Defendant’s suggestion on appeal that he sought to introduce this threat as evidence of the deceased’s animus toward defendant must fail inasmuch as defendant failed to lay the necessary foundation for the introduction of such evidence. Such evidence and prior threats or misconduct by the decedent directed toward defendant are admissible in a prosecution of defendant for killing decedent where the defendant relies upon self-defense and preliminary testimony establishes an act of aggression by the decedent. (People v. Hill (1968), 97 Ill. App. 2d 385, 240 N.E.2d 373.) Defendant endeavored to adduce testimony regarding this threat during his cross-examination of Anthony Hernandez. The trial court properly sustained the State’s objection to this line of questioning as it was beyond the scope of direct examination. Further, the defense had not attempted to show via preliminary testimony that the deceased was the assailant in the fata! altercation as necessitated by the rationale and holding of Hill. In Ms ease-in-chief, defendant properly established evidence tending to show that Hernandez had threatened defendant’s life prior to the shooting. The jury was fully apprised in this regard.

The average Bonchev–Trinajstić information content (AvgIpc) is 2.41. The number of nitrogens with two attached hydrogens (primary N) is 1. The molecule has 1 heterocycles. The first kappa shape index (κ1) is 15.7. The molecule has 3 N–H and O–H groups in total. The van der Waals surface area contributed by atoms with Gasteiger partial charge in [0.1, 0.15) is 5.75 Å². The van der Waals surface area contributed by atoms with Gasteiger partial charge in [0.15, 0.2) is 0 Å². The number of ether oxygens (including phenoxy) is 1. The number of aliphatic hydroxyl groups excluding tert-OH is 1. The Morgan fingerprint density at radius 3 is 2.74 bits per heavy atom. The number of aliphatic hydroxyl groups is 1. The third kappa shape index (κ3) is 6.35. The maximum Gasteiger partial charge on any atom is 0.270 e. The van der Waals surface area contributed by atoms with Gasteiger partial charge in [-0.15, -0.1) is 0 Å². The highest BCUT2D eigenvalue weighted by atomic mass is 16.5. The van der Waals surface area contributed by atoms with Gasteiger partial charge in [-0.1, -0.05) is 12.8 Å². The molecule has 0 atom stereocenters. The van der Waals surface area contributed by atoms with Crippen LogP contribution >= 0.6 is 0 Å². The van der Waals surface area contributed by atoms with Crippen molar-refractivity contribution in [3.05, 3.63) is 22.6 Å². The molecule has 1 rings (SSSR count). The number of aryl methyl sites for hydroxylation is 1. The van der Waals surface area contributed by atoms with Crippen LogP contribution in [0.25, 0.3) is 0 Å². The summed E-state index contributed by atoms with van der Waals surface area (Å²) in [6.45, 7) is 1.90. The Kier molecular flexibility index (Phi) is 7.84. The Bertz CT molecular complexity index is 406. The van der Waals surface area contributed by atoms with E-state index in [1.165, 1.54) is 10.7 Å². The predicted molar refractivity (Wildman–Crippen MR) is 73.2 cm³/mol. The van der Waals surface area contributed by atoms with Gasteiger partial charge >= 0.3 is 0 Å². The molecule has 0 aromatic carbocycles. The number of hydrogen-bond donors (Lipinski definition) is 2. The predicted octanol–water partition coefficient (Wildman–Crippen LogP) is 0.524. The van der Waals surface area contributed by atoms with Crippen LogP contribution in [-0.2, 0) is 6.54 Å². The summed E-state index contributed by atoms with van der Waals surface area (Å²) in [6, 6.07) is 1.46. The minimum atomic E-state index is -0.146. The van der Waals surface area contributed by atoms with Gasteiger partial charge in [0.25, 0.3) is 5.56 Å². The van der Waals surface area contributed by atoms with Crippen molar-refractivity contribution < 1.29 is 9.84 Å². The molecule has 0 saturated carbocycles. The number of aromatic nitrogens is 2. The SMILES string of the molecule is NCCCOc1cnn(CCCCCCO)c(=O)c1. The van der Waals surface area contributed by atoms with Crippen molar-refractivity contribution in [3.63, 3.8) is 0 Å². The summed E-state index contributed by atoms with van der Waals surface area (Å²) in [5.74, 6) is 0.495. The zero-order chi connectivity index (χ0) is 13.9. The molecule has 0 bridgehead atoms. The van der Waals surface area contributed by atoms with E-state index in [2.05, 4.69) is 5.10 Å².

Defendant finally contends that the trial court abused its discretion in unduly extending the scope of the prosecution’s cross-examination of defense witness Janet Wagner.
Defendant asserts that during its cross-examination, the prosecution was permitted to question Wagner so as to “insinuate” that Wagner was told by defendant to attempt to locate Hernandez shortly before the shootings; that she knew that defendant intended to kill Hernandez; that she was arrested in connection with the shootings. Defendant contends that such lines of inquiry were improper inasmuch as there was no factual basis for the insinuations to be inferred therefrom. People v. Nuccio (1969), 43 Ill. 2d 375, 253 N.E.2d 353.